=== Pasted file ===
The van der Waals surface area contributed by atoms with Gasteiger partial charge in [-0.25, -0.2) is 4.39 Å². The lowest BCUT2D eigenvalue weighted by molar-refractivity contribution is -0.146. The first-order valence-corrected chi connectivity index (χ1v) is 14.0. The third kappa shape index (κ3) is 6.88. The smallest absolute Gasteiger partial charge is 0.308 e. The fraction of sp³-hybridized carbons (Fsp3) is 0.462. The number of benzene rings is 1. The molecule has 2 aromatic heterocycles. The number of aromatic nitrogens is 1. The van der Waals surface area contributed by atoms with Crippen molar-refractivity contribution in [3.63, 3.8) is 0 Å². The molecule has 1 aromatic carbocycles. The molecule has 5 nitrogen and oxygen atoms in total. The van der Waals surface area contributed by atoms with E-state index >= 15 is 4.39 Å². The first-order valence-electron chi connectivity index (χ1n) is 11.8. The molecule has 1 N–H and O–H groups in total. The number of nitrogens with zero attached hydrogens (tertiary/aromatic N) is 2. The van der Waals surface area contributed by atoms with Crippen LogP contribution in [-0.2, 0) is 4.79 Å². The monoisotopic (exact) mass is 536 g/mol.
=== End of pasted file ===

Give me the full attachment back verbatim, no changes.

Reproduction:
The van der Waals surface area contributed by atoms with Gasteiger partial charge in [-0.25, -0.2) is 4.39 Å². The lowest BCUT2D eigenvalue weighted by molar-refractivity contribution is -0.146. The first-order valence-corrected chi connectivity index (χ1v) is 14.0. The third kappa shape index (κ3) is 6.88. The smallest absolute Gasteiger partial charge is 0.308 e. The fraction of sp³-hybridized carbons (Fsp3) is 0.462. The number of benzene rings is 1. The molecule has 2 aromatic heterocycles. The number of aromatic nitrogens is 1. The van der Waals surface area contributed by atoms with Crippen molar-refractivity contribution in [3.63, 3.8) is 0 Å². The molecule has 1 aromatic carbocycles. The molecule has 5 nitrogen and oxygen atoms in total. The van der Waals surface area contributed by atoms with E-state index >= 15 is 4.39 Å². The first-order valence-electron chi connectivity index (χ1n) is 11.8. The molecule has 1 N–H and O–H groups in total. The number of nitrogens with zero attached hydrogens (tertiary/aromatic N) is 2. The van der Waals surface area contributed by atoms with Crippen LogP contribution in [-0.2, 0) is 4.79 Å². The monoisotopic (exact) mass is 536 g/mol.